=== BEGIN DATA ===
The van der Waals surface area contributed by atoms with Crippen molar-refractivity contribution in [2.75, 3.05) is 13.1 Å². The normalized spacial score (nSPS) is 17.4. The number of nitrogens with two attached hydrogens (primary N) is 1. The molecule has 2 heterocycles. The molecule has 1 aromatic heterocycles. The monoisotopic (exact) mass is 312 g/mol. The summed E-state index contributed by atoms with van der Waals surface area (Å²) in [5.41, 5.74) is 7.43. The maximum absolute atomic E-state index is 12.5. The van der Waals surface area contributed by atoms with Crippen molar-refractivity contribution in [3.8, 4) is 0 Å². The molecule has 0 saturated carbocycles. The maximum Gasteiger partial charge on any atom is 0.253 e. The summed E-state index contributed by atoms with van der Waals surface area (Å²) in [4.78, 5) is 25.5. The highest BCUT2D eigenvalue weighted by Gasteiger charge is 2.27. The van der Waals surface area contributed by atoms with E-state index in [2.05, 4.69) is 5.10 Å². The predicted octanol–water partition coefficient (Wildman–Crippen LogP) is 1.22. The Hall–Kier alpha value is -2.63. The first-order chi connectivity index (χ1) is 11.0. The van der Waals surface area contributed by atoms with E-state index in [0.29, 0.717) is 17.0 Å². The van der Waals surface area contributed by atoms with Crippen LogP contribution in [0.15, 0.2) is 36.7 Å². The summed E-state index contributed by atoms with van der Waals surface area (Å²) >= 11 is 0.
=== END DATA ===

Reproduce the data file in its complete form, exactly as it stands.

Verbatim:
The van der Waals surface area contributed by atoms with Crippen molar-refractivity contribution in [2.75, 3.05) is 13.1 Å². The normalized spacial score (nSPS) is 17.4. The number of nitrogens with two attached hydrogens (primary N) is 1. The molecule has 2 heterocycles. The molecule has 1 aromatic heterocycles. The monoisotopic (exact) mass is 312 g/mol. The summed E-state index contributed by atoms with van der Waals surface area (Å²) in [5.41, 5.74) is 7.43. The maximum absolute atomic E-state index is 12.5. The van der Waals surface area contributed by atoms with Crippen molar-refractivity contribution in [3.8, 4) is 0 Å². The molecule has 0 saturated carbocycles. The maximum Gasteiger partial charge on any atom is 0.253 e. The summed E-state index contributed by atoms with van der Waals surface area (Å²) in [4.78, 5) is 25.5. The highest BCUT2D eigenvalue weighted by Gasteiger charge is 2.27. The van der Waals surface area contributed by atoms with E-state index in [2.05, 4.69) is 5.10 Å². The predicted octanol–water partition coefficient (Wildman–Crippen LogP) is 1.22. The Hall–Kier alpha value is -2.63. The first-order chi connectivity index (χ1) is 11.0. The van der Waals surface area contributed by atoms with E-state index in [0.29, 0.717) is 17.0 Å². The van der Waals surface area contributed by atoms with Crippen LogP contribution in [0.15, 0.2) is 36.7 Å². The summed E-state index contributed by atoms with van der Waals surface area (Å²) >= 11 is 0.